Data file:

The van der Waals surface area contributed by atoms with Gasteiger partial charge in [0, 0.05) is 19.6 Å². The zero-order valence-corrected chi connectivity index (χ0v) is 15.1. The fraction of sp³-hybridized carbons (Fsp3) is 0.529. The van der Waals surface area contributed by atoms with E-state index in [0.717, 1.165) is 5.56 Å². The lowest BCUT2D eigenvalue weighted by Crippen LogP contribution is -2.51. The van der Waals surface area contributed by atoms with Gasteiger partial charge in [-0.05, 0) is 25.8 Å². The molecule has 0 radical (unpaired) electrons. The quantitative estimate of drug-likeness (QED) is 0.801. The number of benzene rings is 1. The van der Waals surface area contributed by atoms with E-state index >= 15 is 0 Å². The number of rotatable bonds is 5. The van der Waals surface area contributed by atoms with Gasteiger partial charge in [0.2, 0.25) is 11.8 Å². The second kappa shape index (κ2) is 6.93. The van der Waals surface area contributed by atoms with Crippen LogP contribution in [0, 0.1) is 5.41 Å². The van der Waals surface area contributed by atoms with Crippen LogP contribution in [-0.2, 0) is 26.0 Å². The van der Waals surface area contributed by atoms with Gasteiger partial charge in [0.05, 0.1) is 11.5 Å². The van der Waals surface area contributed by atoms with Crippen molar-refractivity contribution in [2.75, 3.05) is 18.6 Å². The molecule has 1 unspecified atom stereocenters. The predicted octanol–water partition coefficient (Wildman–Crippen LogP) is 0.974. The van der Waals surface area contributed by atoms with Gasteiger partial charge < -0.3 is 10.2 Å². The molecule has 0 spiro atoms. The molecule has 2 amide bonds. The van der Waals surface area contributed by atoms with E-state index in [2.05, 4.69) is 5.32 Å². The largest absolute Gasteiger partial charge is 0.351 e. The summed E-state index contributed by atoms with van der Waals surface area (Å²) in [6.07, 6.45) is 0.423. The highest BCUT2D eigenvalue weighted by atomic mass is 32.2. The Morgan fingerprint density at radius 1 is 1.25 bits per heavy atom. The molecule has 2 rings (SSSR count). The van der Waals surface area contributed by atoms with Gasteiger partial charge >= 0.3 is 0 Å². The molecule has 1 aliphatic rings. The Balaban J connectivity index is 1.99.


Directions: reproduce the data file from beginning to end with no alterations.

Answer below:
The van der Waals surface area contributed by atoms with Gasteiger partial charge in [0, 0.05) is 19.6 Å². The zero-order valence-corrected chi connectivity index (χ0v) is 15.1. The fraction of sp³-hybridized carbons (Fsp3) is 0.529. The van der Waals surface area contributed by atoms with E-state index in [0.717, 1.165) is 5.56 Å². The lowest BCUT2D eigenvalue weighted by Crippen LogP contribution is -2.51. The van der Waals surface area contributed by atoms with Gasteiger partial charge in [-0.05, 0) is 25.8 Å². The molecule has 0 radical (unpaired) electrons. The quantitative estimate of drug-likeness (QED) is 0.801. The number of benzene rings is 1. The van der Waals surface area contributed by atoms with E-state index >= 15 is 0 Å². The number of rotatable bonds is 5. The van der Waals surface area contributed by atoms with Gasteiger partial charge in [0.2, 0.25) is 11.8 Å². The second kappa shape index (κ2) is 6.93. The van der Waals surface area contributed by atoms with Crippen LogP contribution in [0, 0.1) is 5.41 Å². The van der Waals surface area contributed by atoms with Crippen LogP contribution in [-0.2, 0) is 26.0 Å². The van der Waals surface area contributed by atoms with Gasteiger partial charge in [0.05, 0.1) is 11.5 Å². The van der Waals surface area contributed by atoms with Crippen molar-refractivity contribution in [2.75, 3.05) is 18.6 Å². The molecule has 1 unspecified atom stereocenters. The predicted octanol–water partition coefficient (Wildman–Crippen LogP) is 0.974. The van der Waals surface area contributed by atoms with Gasteiger partial charge < -0.3 is 10.2 Å². The molecule has 0 spiro atoms. The molecule has 2 amide bonds. The van der Waals surface area contributed by atoms with E-state index in [2.05, 4.69) is 5.32 Å². The largest absolute Gasteiger partial charge is 0.351 e. The summed E-state index contributed by atoms with van der Waals surface area (Å²) in [6.07, 6.45) is 0.423. The highest BCUT2D eigenvalue weighted by atomic mass is 32.2. The Morgan fingerprint density at radius 1 is 1.25 bits per heavy atom. The molecule has 2 rings (SSSR count). The van der Waals surface area contributed by atoms with Gasteiger partial charge >= 0.3 is 0 Å². The molecule has 1 aliphatic rings. The Balaban J connectivity index is 1.99.